While the cupcakes were baking I introduced Nicky to the wonderful world of cream cheese. Kittens are so much fun.


Because these cupcakes depend solely on eggs to give them rise, they kind of deflate upon exiting the oven. That’s cool. It just means they need to be filled. :) I love whipped cream, so I put a dollop of that on top of mine. You could also put some fresh fruit on there, canned pie mix, chocolate candies, jam, nutella, swedish fish… ;) The sky’s the limit. Have fun!

Cheesecake Cupcakes


  • 2 cups of crushed graham crackers
  • 4 ~ 5 tablespoons of butter, melted
  • 2 (8 ounce) packages cream cheese (room temperature)
  • 3/4 cup white sugar
  • 2 eggs (room temperature)
  • 1 teaspoon vanilla extract
  • your topping of choice


1) Preheat oven to 350 degrees. Line a cupcake tray with cupcake liners.

2) Crush the graham crackers and mix with butter. Place 1 tablespoon of this mixture in each cupcake liner, and press down with a spoon to make the crust.

3) In a mixing bowl, beat room temperature cream cheese, sugar, eggs and vanilla until light and fluffy.

4) Fill each cupcake liner with the cream cheese mixture, just about to the top.

5) Bake for 20 minutes. Remove from oven and cool.

6) Top with a teaspoonful of your topping of choice.


Friday, February 12, 2010

Pomegranate Guacamole

This recipe is a family favorite. Okay well "recipe" would be a bit strong for the description. We have a free form sort of cooking philosophy in our family. Recipes, instructions, they're all just suggestions. As my grandpa used to say "You call them instructions; I call them destructions." I called my grandma for the pomegranate guacamole "recipe" a few weekends ago to discover that she simply uses store bought guacamole and puts a half a cup of pomegranate seeds, I feel like Martha Stewart or Ina Garten collectively rolled their eyes and sighed at this discovery.

I am, however, a bit more particular about my guacamole. I like to make it myself so it can be just exactly how I want it: avocado, garlic, red onion, a little lime juice, and pomegranate seeds. It's totally delicious and perfect!

The whole process is really simple. To start with I take the seeds out of a pomegranate. Okay, I know I know, not so simple. If you're me this process leaves your kitchen looking a bit like a crime scene. I have friends who are able to remove the seeds of a pomegranate without a speck of red appearing on them, but that's not me. I have to put on my painting shirt for this business.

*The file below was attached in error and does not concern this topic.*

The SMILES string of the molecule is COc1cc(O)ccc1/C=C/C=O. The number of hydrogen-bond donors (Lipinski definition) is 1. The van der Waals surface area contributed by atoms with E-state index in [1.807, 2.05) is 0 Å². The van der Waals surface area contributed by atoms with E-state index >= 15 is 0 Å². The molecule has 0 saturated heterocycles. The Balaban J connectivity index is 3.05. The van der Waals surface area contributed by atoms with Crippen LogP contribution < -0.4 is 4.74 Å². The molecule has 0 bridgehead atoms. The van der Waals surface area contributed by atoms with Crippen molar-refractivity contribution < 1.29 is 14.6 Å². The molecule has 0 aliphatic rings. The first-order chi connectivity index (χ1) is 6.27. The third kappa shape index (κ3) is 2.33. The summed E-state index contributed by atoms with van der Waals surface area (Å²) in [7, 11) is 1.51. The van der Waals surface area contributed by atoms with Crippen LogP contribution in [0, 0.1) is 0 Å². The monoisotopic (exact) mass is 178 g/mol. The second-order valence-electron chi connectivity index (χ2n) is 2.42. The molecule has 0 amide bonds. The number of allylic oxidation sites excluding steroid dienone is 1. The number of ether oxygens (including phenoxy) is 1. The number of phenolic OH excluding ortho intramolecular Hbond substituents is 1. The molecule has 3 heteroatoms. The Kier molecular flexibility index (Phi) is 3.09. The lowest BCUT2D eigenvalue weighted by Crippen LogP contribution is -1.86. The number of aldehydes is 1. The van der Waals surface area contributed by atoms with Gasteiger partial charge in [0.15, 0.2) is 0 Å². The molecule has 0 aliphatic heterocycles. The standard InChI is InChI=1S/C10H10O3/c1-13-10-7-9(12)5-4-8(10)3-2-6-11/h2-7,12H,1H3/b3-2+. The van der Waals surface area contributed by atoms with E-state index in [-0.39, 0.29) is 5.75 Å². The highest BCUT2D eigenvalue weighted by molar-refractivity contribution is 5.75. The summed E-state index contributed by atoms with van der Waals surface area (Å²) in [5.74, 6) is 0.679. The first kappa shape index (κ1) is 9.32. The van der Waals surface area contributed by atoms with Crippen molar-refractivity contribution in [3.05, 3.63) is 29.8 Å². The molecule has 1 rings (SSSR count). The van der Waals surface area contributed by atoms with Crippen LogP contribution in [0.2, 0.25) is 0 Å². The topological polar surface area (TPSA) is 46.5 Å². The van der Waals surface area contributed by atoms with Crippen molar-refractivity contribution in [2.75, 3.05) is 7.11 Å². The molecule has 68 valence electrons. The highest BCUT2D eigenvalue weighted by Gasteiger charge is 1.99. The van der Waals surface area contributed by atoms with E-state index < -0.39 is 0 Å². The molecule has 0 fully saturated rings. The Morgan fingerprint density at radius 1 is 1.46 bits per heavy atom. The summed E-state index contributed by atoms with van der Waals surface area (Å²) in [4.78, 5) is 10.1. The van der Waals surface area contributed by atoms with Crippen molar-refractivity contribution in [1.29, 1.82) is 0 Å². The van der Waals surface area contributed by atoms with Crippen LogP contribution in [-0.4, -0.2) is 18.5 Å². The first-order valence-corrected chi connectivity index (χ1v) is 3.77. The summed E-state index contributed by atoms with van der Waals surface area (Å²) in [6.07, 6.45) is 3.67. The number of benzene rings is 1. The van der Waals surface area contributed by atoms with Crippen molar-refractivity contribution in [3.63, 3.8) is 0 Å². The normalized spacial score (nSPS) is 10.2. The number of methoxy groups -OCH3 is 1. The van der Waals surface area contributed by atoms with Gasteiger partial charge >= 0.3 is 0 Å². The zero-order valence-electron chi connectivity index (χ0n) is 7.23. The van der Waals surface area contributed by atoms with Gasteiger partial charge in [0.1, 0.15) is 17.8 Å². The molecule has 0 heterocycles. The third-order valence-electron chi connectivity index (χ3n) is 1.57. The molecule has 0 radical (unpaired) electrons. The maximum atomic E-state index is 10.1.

Since I was brought up in a family without recipes I estimate the half cup of pomegranate seeds to be the seeds from one small pomegranate. Set the seeds aside in a bowl; you'll be adding them at the very end.

Then you can begin the general preparation of the guacamole. This varies in length and involvement. If you're my grandma apparently all it requires is undoing the packaging and moving to another bowl. For me this process requires a bit of slicing, dicing, and mushing.

Since I currently live in San Diego I have plenty of fresh organic avocados from the farmers market to use. As far as these babies go, I like to buy them before they're completely ripe. I set them on the table next to the window until their good, and then transfer them to the fridge until I'm ready to use them.

Mush and smash your avocados, then spritz with some lime juice to prevent browning. At this point you can add all your extras to the guacamole, including the pomegranate seeds. Enjoy!


* 2 avocados
* 1 small red onion, finely chopped
* 1 clove garlic, minced
* 1/2 cup pomegranate seeds
* 1 lime, juiced
* salt and pepper to taste


1. Peel and mash avocados in a medium serving bowl. Stir in onion, garlic, pomegranate seeds, lime juice, salt and pepper. Season with remaining lime juice and salt and pepper to taste. Chill for half an hour to blend flavors.

Thursday, February 4, 2010

Nutty Broccoli with Lemon and Parmesan


This is by far the best broccoli I have ever had in my entire life. You will never make broccoli any other way after trying this recipe. You may not even want to eat another kind of food- just broccoli, fresh from the oven, sprinkled with lemon and parmesan cheese forever. This broccoli goes really well with baked sweet potato fries dipped in a garlic aioli. :) I stumbled upon this recipe a few months ago. It's an adaptation of Ina Garten's recipe provided by the Amateur Gourmet (1). The key to this recipe is to have dry broccoli (thank you Amateur Gourmet). Wet broccoli steams while dry broccoli toasts and trust me, you want toasty broccoli. It brings out this amazing nuttiness you never knew existed in that innocuous little vegetable. I do this by buying organic broccoli- no pesticides, no worries. Plus it's going to be baked at an extremely high temperature and that will definitely kill any germs. If you're worried, wash your broccoli and thoroughly dry it before using it in this recipe.